Genetic markers have been shown to predict a person’s likelihood of developing various types of cancer.
Now, researchers believe that new artificial intelligence (AI) tools could make it easier and faster for doctors to detect those indicators.
A team of neurosurgeons and engineers at the University of Michigan announced last week that their new AI-based diagnostic tool, DeepGlioma, is capable of pinpointing genetic mutations in brain tumors during surgery within just 90 seconds.
Researchers analyzed tumor specimens from over 150 patients who had diffuse glioma, a cancerous tumor that originates in the brain or spinal cord.
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The new system was said to identify genetic markers consistent with diffuse glioma with an average accuracy of more than 90%.
“This AI-based tool has the potential to improve the access and speed of diagnosis and care of patients with deadly brain tumors,” said Dr. Todd Hollon, a neurosurgeon at University of Michigan Health and assistant professor of neurosurgery at U-M Medical School, in a press release announcing the results.
Dr. Hollon is the creator of DeepGlioma and was the lead author of the study, which was published in the journal Nature Medicine.
The DeepGlioma system uses optical imaging to capture real-time images of brain tumor tissue.
Doctors hope test will offer more hope for glioma patients
The “median survival time for patients with malignant diffuse gliomas is only 18 months,” said the University of Michigan’s press release.
The AI system showed 90% accuracy in finding cancer genes.
“Progress in the treatment of the most deadly brain tumors has been limited in the past decades, in part because it has been hard to identify the patients who would benefit most from targeted therapies,” said senior author Daniel Orringer, M.D., an associate professor of neurosurgery and pathology at NYU Grossman School of Medicine, in the same press release.
Fewer than 10% of patients with tumors in the brain or spinal cord are enrolled in clinical trials for new medications, as stated by UM.
The trials typically only include patients who are in certain “molecular subgroups.”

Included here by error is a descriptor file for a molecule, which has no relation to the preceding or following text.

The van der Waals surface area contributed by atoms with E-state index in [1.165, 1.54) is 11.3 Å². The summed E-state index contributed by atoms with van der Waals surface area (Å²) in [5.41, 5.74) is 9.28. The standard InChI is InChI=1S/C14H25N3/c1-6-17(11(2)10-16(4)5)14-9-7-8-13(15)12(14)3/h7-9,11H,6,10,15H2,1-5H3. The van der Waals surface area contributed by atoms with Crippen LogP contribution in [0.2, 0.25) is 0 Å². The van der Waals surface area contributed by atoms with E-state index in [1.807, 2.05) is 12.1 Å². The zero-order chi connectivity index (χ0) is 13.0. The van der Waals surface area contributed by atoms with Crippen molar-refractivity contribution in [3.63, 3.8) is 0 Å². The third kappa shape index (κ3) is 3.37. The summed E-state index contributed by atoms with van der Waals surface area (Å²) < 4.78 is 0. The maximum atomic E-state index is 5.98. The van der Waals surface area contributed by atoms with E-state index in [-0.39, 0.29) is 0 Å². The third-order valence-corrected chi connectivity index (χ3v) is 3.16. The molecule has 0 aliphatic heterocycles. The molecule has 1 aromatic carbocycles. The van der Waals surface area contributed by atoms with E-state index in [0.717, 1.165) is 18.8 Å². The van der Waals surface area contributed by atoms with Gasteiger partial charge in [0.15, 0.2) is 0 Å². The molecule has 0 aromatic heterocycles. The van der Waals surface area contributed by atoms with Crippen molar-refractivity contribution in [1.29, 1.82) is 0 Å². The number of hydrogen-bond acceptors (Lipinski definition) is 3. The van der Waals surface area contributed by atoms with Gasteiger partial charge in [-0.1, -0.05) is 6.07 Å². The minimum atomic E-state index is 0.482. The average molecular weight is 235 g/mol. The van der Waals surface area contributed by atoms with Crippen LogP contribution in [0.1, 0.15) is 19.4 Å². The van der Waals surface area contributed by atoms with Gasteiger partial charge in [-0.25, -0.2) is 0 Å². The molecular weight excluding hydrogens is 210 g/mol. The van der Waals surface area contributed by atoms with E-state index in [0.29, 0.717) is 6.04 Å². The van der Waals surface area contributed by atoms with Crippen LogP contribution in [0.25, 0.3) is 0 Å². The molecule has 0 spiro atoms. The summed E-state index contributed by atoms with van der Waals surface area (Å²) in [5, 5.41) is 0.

Researchers hope that by more quickly identifying genomic data in cancerous tumors, the DeepGlioma test could potentially help more patients get into clinical trials sooner.
“Rapid methods for molecular classification hold great promise for rethinking clinical trial design and bringing new therapies to patients,” said Dr. Orringer.
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Dr. Hollon said he is hopeful the new technology will result in faster diagnosis and treatment, as molecular testing — when it’s available — usually takes days or weeks to get results.
“Barriers to molecular diagnosis can result in suboptimal care for patients with brain tumors, complicating surgical decision-making and selection of chemoradiation regimens,” he said in the press release.
Fox News Digital reached out to the study authors for additional comment.
‘Precision medicine’ could improve patient outcomes
Dr. Dung Trinh, chief medical officer of Healthy Brain Clinic in Long Beach, California, who was not involved in the study, said the findings open up the door for “precision medicine” that is personalized and could result in better outcomes for patients with brain tumors.
“With the help of AI and other advanced technologies, doctors can analyze large amounts of genomic and other medical data to identify these mutations and select personalized treatment plans,” he told Fox News Digital.
“AI can help doctors select personalized treatment plans.”
The Food and Drug Administration (FDA) defines “precision medicine” as “an innovative approach to tailoring disease prevention and treatment that takes into account differences in people’s genes, environments and lifestyles, with the goal of “target[ing] the right treatments to the right patients at the right time.”
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Additionally, Dr. Trinh said that precision medicine could help reduce the use of ineffective treatments that may have side effects and can be costly.
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“Patients who receive personalized precision medicine may have more positive experiences with treatment since they feel that their care is tailored to their specific needs,” he added.